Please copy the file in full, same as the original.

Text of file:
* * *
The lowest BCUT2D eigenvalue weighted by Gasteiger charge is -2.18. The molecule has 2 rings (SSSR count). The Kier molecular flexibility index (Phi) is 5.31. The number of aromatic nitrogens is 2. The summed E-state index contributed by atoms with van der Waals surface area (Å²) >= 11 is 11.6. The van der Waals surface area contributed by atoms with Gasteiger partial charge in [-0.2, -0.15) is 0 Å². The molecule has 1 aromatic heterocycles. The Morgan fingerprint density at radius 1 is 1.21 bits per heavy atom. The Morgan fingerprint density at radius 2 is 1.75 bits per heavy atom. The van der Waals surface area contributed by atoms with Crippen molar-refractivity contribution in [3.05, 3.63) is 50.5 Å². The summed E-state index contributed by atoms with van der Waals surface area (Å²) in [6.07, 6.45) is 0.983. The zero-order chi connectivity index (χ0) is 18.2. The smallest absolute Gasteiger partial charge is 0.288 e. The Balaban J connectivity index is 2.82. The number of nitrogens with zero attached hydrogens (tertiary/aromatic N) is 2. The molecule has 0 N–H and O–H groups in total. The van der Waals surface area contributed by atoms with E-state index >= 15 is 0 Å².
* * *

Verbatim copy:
The lowest BCUT2D eigenvalue weighted by Gasteiger charge is -2.18. The molecule has 2 rings (SSSR count). The Kier molecular flexibility index (Phi) is 5.31. The number of aromatic nitrogens is 2. The summed E-state index contributed by atoms with van der Waals surface area (Å²) >= 11 is 11.6. The van der Waals surface area contributed by atoms with Gasteiger partial charge in [-0.2, -0.15) is 0 Å². The molecule has 1 aromatic heterocycles. The Morgan fingerprint density at radius 1 is 1.21 bits per heavy atom. The Morgan fingerprint density at radius 2 is 1.75 bits per heavy atom. The van der Waals surface area contributed by atoms with Crippen molar-refractivity contribution in [3.05, 3.63) is 50.5 Å². The summed E-state index contributed by atoms with van der Waals surface area (Å²) in [6.07, 6.45) is 0.983. The zero-order chi connectivity index (χ0) is 18.2. The smallest absolute Gasteiger partial charge is 0.288 e. The Balaban J connectivity index is 2.82. The number of nitrogens with zero attached hydrogens (tertiary/aromatic N) is 2. The molecule has 0 N–H and O–H groups in total. The van der Waals surface area contributed by atoms with E-state index >= 15 is 0 Å².